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Jan Groover

By 25th July 2022June 20th, 2023No Comments

Originally a painter, studying at the Pratt Institute in Brooklyn, Jan Groover worked from the late 1970s into the 2000s in postmodernist colour photography. She bought her first camera in 1967 and chose photography over painting in 1971, because with photography I didnt have to make things up. Everything was already there.”

Jan also experimented with the platinum palladium process, using a large format view camera and making her own prints of still lives and architectural photography. An example of this work is her 1980s series of Brooklyn buildings, Industrials

Her early work explored the urban environment and was displayed in diptych and triptych formats, lending them a cinematic, minimalist quality. In works such as Untitled, 1977, movie-like stills of houses are linked by colour and shape. However, Jan chose tabletop still life as her preferred medium, exploring the relationship between objects in space. Even in her rare portraits of children, such as Untitled (1980), she interestingly crops them into a still life of body parts.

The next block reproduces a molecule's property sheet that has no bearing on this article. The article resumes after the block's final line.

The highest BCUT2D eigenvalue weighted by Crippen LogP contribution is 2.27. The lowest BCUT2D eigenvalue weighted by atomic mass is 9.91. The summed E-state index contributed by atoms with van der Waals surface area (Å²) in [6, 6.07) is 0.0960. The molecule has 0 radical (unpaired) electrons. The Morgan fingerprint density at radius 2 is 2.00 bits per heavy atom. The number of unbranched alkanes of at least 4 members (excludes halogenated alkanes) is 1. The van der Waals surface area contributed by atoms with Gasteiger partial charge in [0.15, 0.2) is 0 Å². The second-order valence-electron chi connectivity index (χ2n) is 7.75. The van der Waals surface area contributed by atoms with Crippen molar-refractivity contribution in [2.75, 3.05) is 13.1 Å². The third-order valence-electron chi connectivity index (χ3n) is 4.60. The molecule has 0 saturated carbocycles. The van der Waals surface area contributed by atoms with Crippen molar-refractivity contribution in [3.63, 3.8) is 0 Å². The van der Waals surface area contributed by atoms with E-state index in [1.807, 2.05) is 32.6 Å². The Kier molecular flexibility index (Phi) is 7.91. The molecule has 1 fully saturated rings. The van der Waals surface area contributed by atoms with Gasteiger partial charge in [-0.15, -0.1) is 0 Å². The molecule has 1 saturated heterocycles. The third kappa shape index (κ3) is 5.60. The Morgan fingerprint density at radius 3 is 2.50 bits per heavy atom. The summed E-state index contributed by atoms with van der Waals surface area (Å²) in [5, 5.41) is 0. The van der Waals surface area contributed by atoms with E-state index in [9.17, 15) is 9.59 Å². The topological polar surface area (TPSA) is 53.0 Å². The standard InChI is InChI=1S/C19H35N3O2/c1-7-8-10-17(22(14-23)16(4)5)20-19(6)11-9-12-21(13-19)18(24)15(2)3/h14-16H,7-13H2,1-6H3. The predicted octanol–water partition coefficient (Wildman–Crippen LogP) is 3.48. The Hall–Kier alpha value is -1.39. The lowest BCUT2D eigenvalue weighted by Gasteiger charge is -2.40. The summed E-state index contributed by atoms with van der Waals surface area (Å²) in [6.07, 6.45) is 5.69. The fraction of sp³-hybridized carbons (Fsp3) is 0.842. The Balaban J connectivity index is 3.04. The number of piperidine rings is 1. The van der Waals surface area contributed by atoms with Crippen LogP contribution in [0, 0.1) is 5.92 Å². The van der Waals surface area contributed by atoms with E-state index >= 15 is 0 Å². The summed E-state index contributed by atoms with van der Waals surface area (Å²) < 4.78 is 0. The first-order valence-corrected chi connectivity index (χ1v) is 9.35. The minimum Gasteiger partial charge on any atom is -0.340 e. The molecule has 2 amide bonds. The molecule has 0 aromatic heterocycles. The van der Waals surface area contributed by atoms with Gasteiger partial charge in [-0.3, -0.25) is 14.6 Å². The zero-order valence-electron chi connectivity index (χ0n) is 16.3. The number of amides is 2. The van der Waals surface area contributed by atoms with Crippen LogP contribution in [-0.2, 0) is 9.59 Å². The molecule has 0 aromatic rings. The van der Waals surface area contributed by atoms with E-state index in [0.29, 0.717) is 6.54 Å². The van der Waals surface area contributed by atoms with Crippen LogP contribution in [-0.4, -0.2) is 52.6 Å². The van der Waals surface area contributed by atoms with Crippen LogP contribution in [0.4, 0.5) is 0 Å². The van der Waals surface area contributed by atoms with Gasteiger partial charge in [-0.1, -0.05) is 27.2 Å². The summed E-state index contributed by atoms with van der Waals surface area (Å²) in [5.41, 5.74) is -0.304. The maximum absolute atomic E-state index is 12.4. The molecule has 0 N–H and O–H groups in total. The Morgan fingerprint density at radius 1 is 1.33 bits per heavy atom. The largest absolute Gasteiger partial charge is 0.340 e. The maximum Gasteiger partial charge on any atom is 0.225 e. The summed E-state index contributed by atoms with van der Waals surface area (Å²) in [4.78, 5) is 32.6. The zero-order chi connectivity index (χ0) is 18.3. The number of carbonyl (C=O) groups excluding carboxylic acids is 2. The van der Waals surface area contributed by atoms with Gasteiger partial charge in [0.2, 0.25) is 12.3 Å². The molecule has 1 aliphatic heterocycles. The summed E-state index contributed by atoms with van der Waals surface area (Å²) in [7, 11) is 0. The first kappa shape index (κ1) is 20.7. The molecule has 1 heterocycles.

Jan’s early studio compositions have a 1930s aesthetic which was unusual at the time. The shadows, reflections and sumptuous colours of the staged domestic objects are a modernist take on the Bauhaus photographers, such as Elsa Thiemanns compositions with cutlery and kitchen utensils.  

I like her sensuous Edward Weston-like green peppers of Untitled , 1979,  the painterly Morandi-like still life Untitled, 1987, and the lush Untitled,  1978.

Jan’s groundbreaking colour work was featured on the January 1979 cover of Artforum magazine and was exhibited for the first time at MoMA in 1987, when she was called one of the most exciting and intelligent photographers of her generation.This exposure contributed to legitimising colour photography in the art world.

She taught for more than a decade at the State University of New York, following her credo Formalism is everything.In 1991, she moved to France and shifted her focus to chromogenic printing and photographing still lives outdoors.

MoMA holds 40 of her photographs in its permanent collection, dating from 1975 to 2006, and the Photo Elysée Lausanne acquired her archive of 20,000 negatives in 2017. Her estate is represented by the Janet Borden Gallery.

 

By Paula Vellet